Strategies for ESG Ratchet Implementation
Implementing an ESG ratchet might be challenging as it requires strong ESG expertise. Here are some common pitfalls and recommendations derived from the market.
An integrated process
Engaging in sustainability-linked financing involves developing a robust strategy in collaboration with all stakeholders, including the borrower, the lenders, and the equity sponsors. This strategy and its tailored KPIs should be fully integrated into the borrower’s business plan and performance reviews. External experts, such as an ESG consultant or independent auditor, may assist in this process. It is crucial that these instruments are structured by individuals with strong expertise, as they are still relatively recent, not standardized, and mainly operate without international governance. Lenders and equity sponsors can include incentives to align interests. Ultimately, SLLs must demonstrate that they enhance the borrower’s sustainability trajectory.
SLLs should be structured to incentivize borrowers to achieve their SPTs. Those SPTs should be bespoke and relevant to the borrower’s overall sustainability strategy. They should be ambitious and meaningful to the borrower’s specific industry and competitive position, as well as measurable and verifiable.
While the prevalence of SLLs and the use of ESG margin ratchets are positive developments, their impact on corporate borrowing costs remains relatively modest. Data indicates that in the first half of 2023, the ESG ratchet margin adjustments mostly ranged from +/- 2.5 bps to +/- 10 bps. In comparison to the public market, this represents a less significant incentive than the typical 25 bps coupon impact observed in the European sustainability-linked bond market (source: Reorg research). A strong commitment to achieving SPTs should coincide with a substantial margin impact for borrowers.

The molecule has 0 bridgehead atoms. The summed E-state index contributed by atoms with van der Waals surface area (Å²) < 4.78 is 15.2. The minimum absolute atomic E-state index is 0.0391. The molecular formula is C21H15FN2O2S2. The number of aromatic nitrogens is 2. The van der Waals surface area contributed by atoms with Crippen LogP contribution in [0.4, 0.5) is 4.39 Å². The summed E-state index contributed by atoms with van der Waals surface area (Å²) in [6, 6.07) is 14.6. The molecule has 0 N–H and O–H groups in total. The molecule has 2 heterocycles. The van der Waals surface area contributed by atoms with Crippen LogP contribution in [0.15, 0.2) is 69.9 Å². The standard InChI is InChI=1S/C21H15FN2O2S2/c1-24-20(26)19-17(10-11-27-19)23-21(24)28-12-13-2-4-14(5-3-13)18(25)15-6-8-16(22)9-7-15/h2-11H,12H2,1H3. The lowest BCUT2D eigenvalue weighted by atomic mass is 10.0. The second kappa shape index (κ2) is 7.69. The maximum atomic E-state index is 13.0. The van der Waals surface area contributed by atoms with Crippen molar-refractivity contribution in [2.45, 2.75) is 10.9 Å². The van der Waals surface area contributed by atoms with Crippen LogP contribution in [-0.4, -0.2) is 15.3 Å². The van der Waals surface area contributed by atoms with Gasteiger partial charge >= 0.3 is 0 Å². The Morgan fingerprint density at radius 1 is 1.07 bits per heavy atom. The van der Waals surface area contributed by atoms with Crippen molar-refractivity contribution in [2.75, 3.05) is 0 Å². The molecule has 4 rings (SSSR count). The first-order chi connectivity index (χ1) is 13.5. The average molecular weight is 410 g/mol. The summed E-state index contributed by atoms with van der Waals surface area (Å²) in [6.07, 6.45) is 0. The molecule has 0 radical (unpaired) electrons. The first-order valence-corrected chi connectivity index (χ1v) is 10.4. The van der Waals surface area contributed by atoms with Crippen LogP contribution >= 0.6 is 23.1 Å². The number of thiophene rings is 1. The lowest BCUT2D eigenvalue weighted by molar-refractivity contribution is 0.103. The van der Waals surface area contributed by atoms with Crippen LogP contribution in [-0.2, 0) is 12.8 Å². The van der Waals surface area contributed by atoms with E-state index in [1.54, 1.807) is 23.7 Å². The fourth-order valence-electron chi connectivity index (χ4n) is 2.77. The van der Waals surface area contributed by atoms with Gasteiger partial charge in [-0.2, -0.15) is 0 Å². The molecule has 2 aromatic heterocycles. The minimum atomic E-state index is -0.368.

On top of financial incentives, SLLs are a potential opportunity for borrowers to get rewarded for their positive actions, through greater appetite for their credit and potentially better terms. They can also access expertise they don’t necessarily have internally. Private lenders can act as a catalyst for change, plug the gap with their expertise, and act as an advisor on developing a clear transition proposition in collaboration with the senior management and sponsors of the business.
Borrowers can also leverage on SLLs to access new business opportunities as a strong ESG proposition helps companies tap new markets and expand into existing ones. Stakeholders such as employees, suppliers, and clients are looking at the sustainability practices of the company during the course of business. Leaders can earn subsidies and government support, boost employee motivation, attract talent through greater social credibility, and obtain better financial terms, which should result in superior performance and sustainable value creation. It can help them better manage future challenges and enhance their overall business resilience.
Transparency & reporting
Borrowers usually report their sustainability performance to lenders, often annually. Lenders then use this information to evaluate whether the borrower has met predetermined SPTs. The loan documentation specifies disclosure and reporting requirements, which used to be in the form of self-certifications. The market has evolved towards improved disclosure standards that need to be reviewed by an independent third party, such as auditors. In some cases, failure to disclose might lead to a margin penalty, although it generally does not trigger a default. To build up the credibility of these instruments, transparency is a key driver.
Point of view; what market players think of SLLs